Sunday, February 25, 2007

N.D.: Trapped mountain lion killed after unique effort to save it

By BLAKE NICHOLSON
Associated Press Writer

A mountain lion caught in a bobcat trap in western North Dakota was killed after a unique attempt to save it.

The effort was the first time the North Dakota Game and Fish Department had brought a live cougar in from the wild, and the first time Bismarck's Dakota Zoo had taken in an animal straight from the wild.

"It's a very significant departure on how we handle wild animals," said Randy Kreil, wildlife chief for the Game and Fish Department. "We manage for populations, not individuals. Typically, the welfare of one animal is not going to have a big impact on the population of the animal you're managing."

Kreil said the special effort was made this week because of the opportunity to put a tracking radio collar on the adult female, which furbearer biologist Dorothy Fecske estimated to be at least 10 years old. The department has a collar on only one other mountain lion - a 2-year-old male that was caught in a bobcat trap last November.

"Having an adult female with a collar on it would have been very, very valuable in terms of learning about seasonal and daily movements of animals," Kreil said.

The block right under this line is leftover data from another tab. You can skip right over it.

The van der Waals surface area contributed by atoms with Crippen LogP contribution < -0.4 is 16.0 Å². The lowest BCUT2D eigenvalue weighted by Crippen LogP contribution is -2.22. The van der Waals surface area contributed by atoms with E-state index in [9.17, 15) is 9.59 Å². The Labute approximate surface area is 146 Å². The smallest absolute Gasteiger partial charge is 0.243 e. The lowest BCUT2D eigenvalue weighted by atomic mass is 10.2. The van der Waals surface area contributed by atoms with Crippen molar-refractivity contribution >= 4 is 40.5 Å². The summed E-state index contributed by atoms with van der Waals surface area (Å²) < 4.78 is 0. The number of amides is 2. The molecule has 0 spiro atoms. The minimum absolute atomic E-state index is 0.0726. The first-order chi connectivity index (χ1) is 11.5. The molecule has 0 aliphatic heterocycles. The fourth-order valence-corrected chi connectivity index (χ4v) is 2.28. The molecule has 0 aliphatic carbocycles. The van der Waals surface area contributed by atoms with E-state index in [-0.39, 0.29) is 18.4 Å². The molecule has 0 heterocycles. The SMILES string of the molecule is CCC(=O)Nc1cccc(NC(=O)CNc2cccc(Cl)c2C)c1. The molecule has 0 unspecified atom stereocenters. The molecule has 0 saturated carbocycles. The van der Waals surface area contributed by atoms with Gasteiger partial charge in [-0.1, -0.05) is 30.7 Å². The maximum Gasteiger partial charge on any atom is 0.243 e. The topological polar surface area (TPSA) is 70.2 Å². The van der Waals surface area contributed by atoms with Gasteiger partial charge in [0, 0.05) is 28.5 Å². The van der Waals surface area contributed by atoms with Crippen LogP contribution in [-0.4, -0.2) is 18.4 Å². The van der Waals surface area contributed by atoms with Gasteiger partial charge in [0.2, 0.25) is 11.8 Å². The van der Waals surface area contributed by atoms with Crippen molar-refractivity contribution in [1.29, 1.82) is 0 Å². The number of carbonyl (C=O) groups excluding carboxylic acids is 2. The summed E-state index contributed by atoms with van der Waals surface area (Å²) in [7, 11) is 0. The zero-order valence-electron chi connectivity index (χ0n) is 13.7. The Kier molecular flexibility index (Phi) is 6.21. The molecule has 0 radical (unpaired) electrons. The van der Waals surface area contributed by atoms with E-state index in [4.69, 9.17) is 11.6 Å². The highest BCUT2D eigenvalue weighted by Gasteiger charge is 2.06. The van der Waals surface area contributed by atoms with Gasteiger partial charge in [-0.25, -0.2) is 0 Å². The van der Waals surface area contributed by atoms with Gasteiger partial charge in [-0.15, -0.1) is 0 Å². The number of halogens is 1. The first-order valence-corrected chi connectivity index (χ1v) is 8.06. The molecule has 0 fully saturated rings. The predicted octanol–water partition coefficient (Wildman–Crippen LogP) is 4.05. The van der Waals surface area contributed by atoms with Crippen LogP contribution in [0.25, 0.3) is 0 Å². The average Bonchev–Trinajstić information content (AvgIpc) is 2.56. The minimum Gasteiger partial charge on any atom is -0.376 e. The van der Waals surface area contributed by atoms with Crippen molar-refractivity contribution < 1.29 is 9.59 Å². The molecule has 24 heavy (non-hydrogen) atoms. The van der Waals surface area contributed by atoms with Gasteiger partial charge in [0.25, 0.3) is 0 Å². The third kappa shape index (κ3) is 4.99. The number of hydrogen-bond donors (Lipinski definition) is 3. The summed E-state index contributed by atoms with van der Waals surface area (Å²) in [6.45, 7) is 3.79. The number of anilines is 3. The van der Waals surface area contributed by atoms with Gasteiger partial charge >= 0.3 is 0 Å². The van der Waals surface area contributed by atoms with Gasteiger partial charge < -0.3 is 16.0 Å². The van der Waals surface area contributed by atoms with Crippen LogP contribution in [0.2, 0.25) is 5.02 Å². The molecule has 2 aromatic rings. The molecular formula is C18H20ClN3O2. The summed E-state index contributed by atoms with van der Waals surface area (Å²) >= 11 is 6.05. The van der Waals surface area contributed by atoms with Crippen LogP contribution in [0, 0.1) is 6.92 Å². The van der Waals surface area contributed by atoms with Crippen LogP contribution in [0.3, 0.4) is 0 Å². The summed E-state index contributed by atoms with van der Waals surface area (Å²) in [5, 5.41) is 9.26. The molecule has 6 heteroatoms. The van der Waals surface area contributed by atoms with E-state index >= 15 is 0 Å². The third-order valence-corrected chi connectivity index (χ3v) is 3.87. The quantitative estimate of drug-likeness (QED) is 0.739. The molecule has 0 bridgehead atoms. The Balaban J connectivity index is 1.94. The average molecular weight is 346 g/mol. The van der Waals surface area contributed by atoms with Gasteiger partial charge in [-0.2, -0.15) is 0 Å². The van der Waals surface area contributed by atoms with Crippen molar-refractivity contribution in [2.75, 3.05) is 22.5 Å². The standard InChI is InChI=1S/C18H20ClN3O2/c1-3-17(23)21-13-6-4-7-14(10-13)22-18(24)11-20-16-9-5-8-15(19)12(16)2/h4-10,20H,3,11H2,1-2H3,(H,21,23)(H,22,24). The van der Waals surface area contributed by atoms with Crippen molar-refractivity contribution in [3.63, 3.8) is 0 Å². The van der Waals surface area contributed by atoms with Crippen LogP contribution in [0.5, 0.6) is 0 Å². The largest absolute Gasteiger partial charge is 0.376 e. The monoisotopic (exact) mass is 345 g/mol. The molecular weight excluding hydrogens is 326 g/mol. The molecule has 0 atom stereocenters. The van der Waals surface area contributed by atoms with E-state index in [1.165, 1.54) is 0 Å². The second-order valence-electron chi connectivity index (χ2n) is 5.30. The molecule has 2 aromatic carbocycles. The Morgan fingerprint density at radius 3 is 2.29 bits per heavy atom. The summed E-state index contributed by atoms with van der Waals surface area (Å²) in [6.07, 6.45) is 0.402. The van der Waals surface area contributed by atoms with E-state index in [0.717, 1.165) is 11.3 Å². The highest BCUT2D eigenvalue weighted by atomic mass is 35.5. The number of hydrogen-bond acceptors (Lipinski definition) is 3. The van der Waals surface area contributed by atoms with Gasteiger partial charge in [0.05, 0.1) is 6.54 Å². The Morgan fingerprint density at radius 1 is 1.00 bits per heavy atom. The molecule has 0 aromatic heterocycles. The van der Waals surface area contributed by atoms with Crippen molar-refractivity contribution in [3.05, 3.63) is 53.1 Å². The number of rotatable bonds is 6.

The lion was actually caught twice. The animal, which was trapped in a bobcat snare northwest of Grassy Butte, had the remnants of another trap around one front paw, Kreil said.

Officials with Game and Fish, Dakota Zoo and Theodore Roosevelt National Park on Sunday went to the site, tranquilized the cougar and brought it to Bismarck. Fecske said the animal's condition was stable Monday night, but the next day officials concluded the lion was not likely to survive because of its injuries. It was euthanized Tuesday afternoon.

"The snare was very tight and cut off circulation to (one) paw," zoo director Terry Lincoln said. "When the vet looked at it, it was determined that the paw would not come back around as far as (the cougar) being able to walk on it."

Lincoln said the mountain lion was housed in a quarantine area to guard against disease, and that zoo staff took a "very hands-off approach" with the animal.

"It was pretty calm, pretty quiet. It wasn't unduly stressed," Lincoln said.

It was the third documented mountain lion death this year linked to a bobcat snare.

In January, two young male mountain lions were found in bobcat traps in North Dakota's badlands, also in the Grassy Butte area. The first had to be killed because of its condition. The second was dead when it was found.

"We're going to be visiting with the two trapping associations in the state to discuss ... ways to potentially reduce incidental catches of lions," Kreil said.

http://www.bismarcktribune.com/articles/2007/ 02/22/news/state/129234.txt

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